Getting tech used: a separate workstream

Jack Shepherd
7 min readAug 22, 2022

Your firm has spent money on a new tech tool. Maybe a firmwide email goes around telling you the tool is ready to use. You instantly delete it — you don’t have time to read emails. Perhaps a random shortcut appears on your desktop. It stays there, getting comfortable next to the Recycling Bin, but is certainly never clicked on. You wonder, “why are we spending so much money on tools that nobody uses?”.

This is a familiar narrative for many lawyers at all types of law firms. Technology that is bought, but not used, is not only expensive but causes disillusion among lawyers. Bogged down with everyday problems such as “why is my computer so slow”, and “I wish the office wifi was quicker”, it’s no wonder that people don’t think it’s worth their time thinking of doing things differently.

Yet CIOs, innovation leads, partners and management in law firms are increasingly wanting to drive change to their legal practice through the use of technology. But in the legal world, deploying or building a piece of technology is not enough to get usage out of it. This is a separate workstream, that requires resource, effort and expertise. Here are four questions you need to answer as part of this workstream.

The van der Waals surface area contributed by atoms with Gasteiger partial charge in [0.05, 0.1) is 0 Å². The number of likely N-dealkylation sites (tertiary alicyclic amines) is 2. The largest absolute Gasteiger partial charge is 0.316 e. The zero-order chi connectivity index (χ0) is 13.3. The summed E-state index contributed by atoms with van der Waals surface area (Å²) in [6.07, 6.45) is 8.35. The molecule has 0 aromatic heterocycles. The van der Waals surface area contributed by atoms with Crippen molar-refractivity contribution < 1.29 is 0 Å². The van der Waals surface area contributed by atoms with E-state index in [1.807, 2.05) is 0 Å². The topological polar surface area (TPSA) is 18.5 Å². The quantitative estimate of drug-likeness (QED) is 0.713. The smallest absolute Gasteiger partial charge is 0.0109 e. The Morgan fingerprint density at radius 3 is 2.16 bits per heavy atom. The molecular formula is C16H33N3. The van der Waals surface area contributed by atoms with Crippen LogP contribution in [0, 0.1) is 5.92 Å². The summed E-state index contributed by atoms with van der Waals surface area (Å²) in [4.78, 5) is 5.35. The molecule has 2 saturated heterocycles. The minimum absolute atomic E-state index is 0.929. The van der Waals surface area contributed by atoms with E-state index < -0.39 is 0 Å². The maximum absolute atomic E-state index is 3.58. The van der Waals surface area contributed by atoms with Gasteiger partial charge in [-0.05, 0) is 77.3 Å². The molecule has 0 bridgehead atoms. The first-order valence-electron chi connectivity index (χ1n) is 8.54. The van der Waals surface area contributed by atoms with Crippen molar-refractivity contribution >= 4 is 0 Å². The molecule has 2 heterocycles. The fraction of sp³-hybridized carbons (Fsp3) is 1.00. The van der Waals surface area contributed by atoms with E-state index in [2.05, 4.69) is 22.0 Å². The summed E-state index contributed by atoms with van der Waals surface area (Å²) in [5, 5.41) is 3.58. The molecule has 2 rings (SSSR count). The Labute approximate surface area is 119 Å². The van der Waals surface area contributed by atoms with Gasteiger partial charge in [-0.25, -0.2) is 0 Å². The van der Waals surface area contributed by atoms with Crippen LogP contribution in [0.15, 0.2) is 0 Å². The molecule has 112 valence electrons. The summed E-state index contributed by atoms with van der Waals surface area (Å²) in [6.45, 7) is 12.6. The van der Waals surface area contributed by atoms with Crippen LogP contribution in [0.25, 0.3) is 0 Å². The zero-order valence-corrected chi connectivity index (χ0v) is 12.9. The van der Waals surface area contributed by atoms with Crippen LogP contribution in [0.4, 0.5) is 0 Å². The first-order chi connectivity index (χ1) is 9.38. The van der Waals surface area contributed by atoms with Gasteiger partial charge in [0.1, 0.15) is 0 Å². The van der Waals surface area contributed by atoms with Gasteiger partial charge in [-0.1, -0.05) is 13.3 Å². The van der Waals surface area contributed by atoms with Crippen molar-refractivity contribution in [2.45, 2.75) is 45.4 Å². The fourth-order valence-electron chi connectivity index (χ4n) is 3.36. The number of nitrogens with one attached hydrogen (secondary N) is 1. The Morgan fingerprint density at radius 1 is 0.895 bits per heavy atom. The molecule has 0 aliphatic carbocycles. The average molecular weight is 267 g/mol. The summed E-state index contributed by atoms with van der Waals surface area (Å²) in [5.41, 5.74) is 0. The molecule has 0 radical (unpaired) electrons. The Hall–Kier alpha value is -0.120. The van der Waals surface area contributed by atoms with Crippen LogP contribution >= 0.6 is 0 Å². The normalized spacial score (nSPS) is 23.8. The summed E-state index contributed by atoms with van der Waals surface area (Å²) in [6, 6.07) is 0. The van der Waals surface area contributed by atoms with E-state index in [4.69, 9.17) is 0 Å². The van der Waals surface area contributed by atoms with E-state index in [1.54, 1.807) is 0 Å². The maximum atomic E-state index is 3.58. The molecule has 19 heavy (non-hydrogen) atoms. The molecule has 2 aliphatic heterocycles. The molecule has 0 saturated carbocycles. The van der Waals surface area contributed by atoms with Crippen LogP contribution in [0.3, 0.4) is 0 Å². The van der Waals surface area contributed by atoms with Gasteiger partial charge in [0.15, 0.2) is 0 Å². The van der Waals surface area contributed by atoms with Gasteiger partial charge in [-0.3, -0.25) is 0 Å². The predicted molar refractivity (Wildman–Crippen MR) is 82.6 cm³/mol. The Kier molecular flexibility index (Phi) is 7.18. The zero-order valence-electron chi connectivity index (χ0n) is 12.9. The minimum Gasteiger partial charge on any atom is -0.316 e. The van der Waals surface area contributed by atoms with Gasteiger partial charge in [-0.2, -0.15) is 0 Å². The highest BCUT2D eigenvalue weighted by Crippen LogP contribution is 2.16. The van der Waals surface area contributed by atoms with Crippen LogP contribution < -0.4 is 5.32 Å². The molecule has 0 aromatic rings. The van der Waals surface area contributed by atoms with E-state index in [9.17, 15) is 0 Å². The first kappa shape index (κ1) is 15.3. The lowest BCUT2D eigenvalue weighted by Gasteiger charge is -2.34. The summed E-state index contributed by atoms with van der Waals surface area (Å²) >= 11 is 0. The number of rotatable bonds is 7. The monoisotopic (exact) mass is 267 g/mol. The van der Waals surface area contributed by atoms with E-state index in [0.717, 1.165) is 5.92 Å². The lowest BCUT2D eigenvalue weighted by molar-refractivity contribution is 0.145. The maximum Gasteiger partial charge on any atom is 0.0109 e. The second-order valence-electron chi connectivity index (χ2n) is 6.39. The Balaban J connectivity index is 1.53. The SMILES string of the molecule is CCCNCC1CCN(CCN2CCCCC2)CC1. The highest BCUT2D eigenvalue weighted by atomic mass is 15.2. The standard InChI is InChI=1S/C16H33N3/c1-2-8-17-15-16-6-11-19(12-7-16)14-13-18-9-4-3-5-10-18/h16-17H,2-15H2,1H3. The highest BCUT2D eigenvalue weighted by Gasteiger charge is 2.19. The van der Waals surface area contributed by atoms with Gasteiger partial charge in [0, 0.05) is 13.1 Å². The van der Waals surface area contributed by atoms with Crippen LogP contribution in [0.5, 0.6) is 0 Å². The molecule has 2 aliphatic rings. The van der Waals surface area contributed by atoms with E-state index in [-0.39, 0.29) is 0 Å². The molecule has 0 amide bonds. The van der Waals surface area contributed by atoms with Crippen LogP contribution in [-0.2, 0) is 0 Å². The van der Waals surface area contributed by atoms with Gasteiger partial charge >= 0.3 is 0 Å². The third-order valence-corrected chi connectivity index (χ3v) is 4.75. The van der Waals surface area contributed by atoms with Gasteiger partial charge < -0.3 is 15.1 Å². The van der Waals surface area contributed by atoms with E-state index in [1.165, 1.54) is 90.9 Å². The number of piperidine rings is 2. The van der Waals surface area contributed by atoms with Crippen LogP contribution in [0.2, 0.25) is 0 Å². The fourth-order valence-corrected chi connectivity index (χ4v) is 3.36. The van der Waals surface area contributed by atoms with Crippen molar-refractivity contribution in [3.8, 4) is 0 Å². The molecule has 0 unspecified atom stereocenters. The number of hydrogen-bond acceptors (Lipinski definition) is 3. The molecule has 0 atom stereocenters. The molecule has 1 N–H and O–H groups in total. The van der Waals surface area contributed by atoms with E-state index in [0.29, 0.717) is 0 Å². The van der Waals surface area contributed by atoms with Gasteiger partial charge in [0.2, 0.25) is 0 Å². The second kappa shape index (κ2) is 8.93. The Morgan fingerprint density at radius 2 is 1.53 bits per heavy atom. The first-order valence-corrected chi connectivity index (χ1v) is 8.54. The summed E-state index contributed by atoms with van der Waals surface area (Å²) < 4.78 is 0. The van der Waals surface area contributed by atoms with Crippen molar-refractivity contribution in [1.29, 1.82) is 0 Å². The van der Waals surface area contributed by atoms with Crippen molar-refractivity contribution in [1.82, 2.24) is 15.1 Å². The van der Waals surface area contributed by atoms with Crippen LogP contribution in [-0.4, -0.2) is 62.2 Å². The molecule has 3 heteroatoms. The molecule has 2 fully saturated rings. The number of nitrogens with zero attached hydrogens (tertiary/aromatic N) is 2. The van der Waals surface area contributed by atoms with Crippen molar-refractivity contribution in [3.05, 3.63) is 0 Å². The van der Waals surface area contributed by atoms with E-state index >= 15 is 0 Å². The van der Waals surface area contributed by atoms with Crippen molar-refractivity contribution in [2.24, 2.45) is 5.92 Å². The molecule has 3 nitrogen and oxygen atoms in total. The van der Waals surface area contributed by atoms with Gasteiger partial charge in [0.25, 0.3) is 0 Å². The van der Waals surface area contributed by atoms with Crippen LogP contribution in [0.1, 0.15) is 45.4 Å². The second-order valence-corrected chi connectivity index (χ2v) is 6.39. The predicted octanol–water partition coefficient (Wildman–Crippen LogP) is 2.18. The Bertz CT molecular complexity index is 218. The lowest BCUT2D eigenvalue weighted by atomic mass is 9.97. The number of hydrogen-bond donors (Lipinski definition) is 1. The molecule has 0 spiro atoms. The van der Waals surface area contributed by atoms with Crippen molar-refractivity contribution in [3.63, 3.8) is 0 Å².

#1: What are the incentives?

I’m an iPhone user. The iPhone works well for me — I have got used to how I can take photos, send messages and check my work email. It would be very annoying to me if somebody forced me to swap out my iPhone for an Android phone: “what’s the point?”.

This is a human consideration, and of course, lawyers are also humans. Current processes might be working well for lawyers. Many have done the same thing for years (sometimes decades) and continue to get glowing feedback in appraisals and reviews. So what’s in it for them to change?

While this human consideration applies equally to lawyers, it is perhaps made even harder by classic lawyer personalities. Many are risk averse, perfectionists, skeptics and don’t like to admit weaknesses or knowledge gaps. Working practices are often driven by individual preferences, rather than defined processes. You have to really work to change at lawyers.

Law firms usually fall into three camps at this point. In the first camp, people immediately dismiss these concerns: “if you build it, they will come”. In the second camp, people are battled scarred from prior experiences. They see driving change as a cultural issue and admit defeat. But the third camp adopts an analytical approach and looks at ways to incentivise lawyers to want to change.

Business incentives

If you want to work at incentives, the best thing is to first look at business incentives. For example, clients may be challenging the time lawyers are spending on a specific process. Unless processes are changed, the law firm is losing money. This creates a business incentive to revisit that process, and possibly to adopt a piece of technology to improve efficiency.